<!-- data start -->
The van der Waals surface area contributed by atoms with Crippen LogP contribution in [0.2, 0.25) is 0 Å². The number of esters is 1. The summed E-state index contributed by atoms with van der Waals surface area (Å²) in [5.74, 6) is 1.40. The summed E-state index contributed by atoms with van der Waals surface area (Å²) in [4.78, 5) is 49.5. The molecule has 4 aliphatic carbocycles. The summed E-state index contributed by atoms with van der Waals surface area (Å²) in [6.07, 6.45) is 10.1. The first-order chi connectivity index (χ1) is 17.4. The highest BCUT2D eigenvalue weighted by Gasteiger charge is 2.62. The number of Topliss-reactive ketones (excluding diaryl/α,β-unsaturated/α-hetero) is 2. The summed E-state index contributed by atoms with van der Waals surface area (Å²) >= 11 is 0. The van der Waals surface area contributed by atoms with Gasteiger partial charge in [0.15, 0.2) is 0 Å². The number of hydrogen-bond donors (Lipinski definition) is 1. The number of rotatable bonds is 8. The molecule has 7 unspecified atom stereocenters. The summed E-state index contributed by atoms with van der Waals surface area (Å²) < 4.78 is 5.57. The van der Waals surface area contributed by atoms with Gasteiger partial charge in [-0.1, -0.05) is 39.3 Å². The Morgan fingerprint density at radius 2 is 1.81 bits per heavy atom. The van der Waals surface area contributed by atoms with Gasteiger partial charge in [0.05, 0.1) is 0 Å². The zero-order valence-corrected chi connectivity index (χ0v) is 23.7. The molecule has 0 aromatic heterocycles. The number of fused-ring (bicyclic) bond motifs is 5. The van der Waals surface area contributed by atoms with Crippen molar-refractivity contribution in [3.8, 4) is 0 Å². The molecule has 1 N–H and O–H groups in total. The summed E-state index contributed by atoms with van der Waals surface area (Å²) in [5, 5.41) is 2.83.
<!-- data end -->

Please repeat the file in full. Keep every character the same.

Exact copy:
The van der Waals surface area contributed by atoms with Crippen LogP contribution in [0.2, 0.25) is 0 Å². The number of esters is 1. The summed E-state index contributed by atoms with van der Waals surface area (Å²) in [5.74, 6) is 1.40. The summed E-state index contributed by atoms with van der Waals surface area (Å²) in [4.78, 5) is 49.5. The molecule has 4 aliphatic carbocycles. The summed E-state index contributed by atoms with van der Waals surface area (Å²) in [6.07, 6.45) is 10.1. The first-order chi connectivity index (χ1) is 17.4. The highest BCUT2D eigenvalue weighted by Gasteiger charge is 2.62. The number of Topliss-reactive ketones (excluding diaryl/α,β-unsaturated/α-hetero) is 2. The summed E-state index contributed by atoms with van der Waals surface area (Å²) >= 11 is 0. The van der Waals surface area contributed by atoms with Gasteiger partial charge in [0.15, 0.2) is 0 Å². The number of hydrogen-bond donors (Lipinski definition) is 1. The number of rotatable bonds is 8. The molecule has 7 unspecified atom stereocenters. The summed E-state index contributed by atoms with van der Waals surface area (Å²) < 4.78 is 5.57. The van der Waals surface area contributed by atoms with Gasteiger partial charge in [-0.1, -0.05) is 39.3 Å². The Morgan fingerprint density at radius 2 is 1.81 bits per heavy atom. The van der Waals surface area contributed by atoms with Gasteiger partial charge in [0.05, 0.1) is 0 Å². The zero-order valence-corrected chi connectivity index (χ0v) is 23.7. The molecule has 0 aromatic heterocycles. The number of fused-ring (bicyclic) bond motifs is 5. The van der Waals surface area contributed by atoms with Crippen molar-refractivity contribution in [3.8, 4) is 0 Å². The molecule has 1 N–H and O–H groups in total. The summed E-state index contributed by atoms with van der Waals surface area (Å²) in [5, 5.41) is 2.83.